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What drew you to illustrate for children?

I’ve always been really into picture books – some of my favourites are The Shrinking of Treehorn by Edward Gorey, The Giving Tree by Shel Silverstein and Moonman by Tomi Ungerer. I remember being read those as a kid, and when I realised that making them was an actual job that people did – I wanted to do it too.

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Your colour palette is beautiful, calming and very recognisable. How did you develop this, and is there a reasoning behind that particular palette – as in, was it very thought out, or did it occur naturally?

I try to come up with a palette that feels right for the text and usually spend a lot of time working it out. I do have my personal favourites though, and am definitely guilty of trying to make them work whenever possible!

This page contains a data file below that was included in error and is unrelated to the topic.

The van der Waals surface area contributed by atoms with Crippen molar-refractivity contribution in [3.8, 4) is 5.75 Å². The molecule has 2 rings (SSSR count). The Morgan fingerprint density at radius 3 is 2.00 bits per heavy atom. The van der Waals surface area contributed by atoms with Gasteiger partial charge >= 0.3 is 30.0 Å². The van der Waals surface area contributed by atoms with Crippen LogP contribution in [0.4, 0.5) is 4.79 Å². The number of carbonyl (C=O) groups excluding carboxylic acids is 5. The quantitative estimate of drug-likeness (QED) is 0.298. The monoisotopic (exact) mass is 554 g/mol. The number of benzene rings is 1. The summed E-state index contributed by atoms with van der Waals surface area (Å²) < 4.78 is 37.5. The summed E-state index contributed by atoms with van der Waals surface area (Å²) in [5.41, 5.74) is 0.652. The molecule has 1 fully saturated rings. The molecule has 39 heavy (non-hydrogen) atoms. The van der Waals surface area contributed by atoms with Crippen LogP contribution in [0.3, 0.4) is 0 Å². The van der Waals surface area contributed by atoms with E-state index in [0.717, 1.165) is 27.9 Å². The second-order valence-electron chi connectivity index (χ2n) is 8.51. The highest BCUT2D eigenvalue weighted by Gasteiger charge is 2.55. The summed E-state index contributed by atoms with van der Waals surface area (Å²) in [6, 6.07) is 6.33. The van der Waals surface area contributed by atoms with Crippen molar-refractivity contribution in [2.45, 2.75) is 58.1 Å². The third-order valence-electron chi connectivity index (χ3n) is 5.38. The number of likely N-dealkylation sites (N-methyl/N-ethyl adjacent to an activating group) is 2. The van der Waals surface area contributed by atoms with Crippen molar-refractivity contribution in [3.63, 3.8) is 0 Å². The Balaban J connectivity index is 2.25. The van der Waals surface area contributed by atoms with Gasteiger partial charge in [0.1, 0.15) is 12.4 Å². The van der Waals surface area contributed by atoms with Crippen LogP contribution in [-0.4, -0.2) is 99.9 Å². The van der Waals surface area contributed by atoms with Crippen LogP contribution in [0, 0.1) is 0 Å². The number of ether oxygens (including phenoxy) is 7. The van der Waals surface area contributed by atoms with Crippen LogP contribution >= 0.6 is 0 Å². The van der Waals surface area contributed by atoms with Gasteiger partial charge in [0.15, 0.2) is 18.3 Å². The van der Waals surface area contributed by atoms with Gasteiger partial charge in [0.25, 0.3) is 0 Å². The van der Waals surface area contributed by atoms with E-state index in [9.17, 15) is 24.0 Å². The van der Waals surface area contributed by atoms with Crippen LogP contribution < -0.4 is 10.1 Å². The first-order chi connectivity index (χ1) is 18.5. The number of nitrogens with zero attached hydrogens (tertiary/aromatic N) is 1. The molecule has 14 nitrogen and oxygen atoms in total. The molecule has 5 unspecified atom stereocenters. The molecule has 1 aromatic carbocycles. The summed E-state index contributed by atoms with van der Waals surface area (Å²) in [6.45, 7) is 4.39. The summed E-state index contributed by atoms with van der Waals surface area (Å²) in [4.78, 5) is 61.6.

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Can you tell me about any outside influences on your work – such as films, books, places, people?

I can’t say for certain what outside material has influenced my work – I do read a lot, and I definitely watch a lot of films. Book wise my favourite writers are probably Virginia Woolf, David Foster Wallace and maybe Proust – I say maybe because I’ve only read one of his books so far, but it was a good one. And with film – I really like David Lynch’s stuff, all of Studio Ghibli and a lot of Wes Anderson’s.

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What’s next on the horizon for you in terms of picture books, and where would you like your career to be – say in five years time?